The nicest surprise was to debunk a myth that many colleagues of mine have convinced me of, i.e. that Japanese audiences do not get jokes. An old line that I’ve heard from countless analysts is that during a presentation where an American speaker tells a joke, people will laugh only because the interpreter says “The American told a joke, please laugh”. While I do not really understand why, since Japanese people have many things in common with Americans (such as baseball), I had the counterproof myself. As I was using my jokes about Italians who have invisible and untaxed incomes and how tax authorities are getting smart at catching them using web 2.0 technology, those who understood English laughed instantly and other later, but in both cases laughs were genuine and I could see some people laughing at each other, which gave me a good feeling of connecting to them.
On my final evening, my colleagues – who always took care of me wonderfully – took me for dinner in a traditional Japanese restaurant, one of those where you have to take off your shoes and sit on the floor. I have to confess that I’ve always been suspicious of the Japanese cuisine. The main reason was the sudden success of sushi restaurants in Italy and the number of friends and colleagues who seem to have fallen victim of this new fashion, which – similarly to jogging, another recent Italian fad – tries to combine fashion-consciousness with dietary requirements. Not being fond of raw seafood, the idea of raw fish was a bit alien to my tastes.
My colleagues started making me taste exquisite cooked food, like tofu, soba noodles with wasabi, tempura and an excellent juicy Japanese beef that I had never tried before. Then came the sushi. Surprisingly, the sight of these well prepared small portions was intriguing and, as a thank you to my colleagues who had been so kind to me, I tried one. To my own astonishment, I found it delicious, and did not have a second one just to make that moment most memorable and preserve the memory of that single bite, which is probably going to broaden my cuisine preferences forever.
So far it looks like everything about Japan is wonderful and I am just looking forward to my next visit (assuming I didn’t piss off too many clients) to discover and learn more.
On the other hand, there seem to be certain aspects of the Japanese culture which are rather far from my European roots. One is workaholism. Despite coming from the South of Europe, where there is a more relaxed attitude toward work-life balance, I have to say that I have always met very hard workers in my part of the world as well and I think I am one too. However when my colleagues made me look through the restaurant’s windows to office buildings nearby, where many people were at work after 9 pm, and they told me that Japanese managers expect their reports to read and respond to emails late at night, I balked.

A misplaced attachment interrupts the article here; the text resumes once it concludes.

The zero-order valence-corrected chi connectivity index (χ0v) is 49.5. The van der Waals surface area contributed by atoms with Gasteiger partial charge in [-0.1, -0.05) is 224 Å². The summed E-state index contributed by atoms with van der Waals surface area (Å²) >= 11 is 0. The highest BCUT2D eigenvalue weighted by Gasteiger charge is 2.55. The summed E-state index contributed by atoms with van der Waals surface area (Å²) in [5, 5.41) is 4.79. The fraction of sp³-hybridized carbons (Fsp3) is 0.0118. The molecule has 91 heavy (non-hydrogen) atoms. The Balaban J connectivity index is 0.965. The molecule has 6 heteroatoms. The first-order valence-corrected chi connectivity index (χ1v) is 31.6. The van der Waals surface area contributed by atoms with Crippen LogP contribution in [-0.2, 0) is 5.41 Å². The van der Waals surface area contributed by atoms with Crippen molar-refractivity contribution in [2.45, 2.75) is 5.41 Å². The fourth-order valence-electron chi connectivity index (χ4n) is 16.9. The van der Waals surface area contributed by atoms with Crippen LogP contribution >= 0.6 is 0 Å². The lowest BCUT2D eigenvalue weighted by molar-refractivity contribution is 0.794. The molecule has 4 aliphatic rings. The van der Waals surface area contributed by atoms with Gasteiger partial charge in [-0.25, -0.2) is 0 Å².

We went deeper into the conversation, exploring what this implies for social lives. I discovered that Japanese people do not have much of a family life during the working week. Hanging out in bars with friends, sometimes as a break during late working hours or as a way to cool off after a long day, is quite typical. A colleague told me that when he was a kid he would wave goodbye to his dad on Sunday evening asking “Please come back” as he would not see him until the following weekend. If you add long commuting times, sleeping three to four hours at night and not seeing much of your family becomes the norm.
I will share some reflections on all this from a social media perspective in my next post.
All in all, a wonderful experience and a great opportunity to have a short immersion in a different culture that, like mine, is suffering from striking contrast between tradition and modernity.
By the way, could I please get a phone that works in Japan? As I realized that my brand new Blackberry was not working (and it is so odd to feel disconnected these days), I enquired and found out that you do not only need a UMTS phone, but also one that is quad-band. Speaking of which, I was impressed with the sheer numbers of iPhones and iPads that I saw around and at all meetings I attended: Japanese people seem even more excited with Jobs’ products than we are in the West.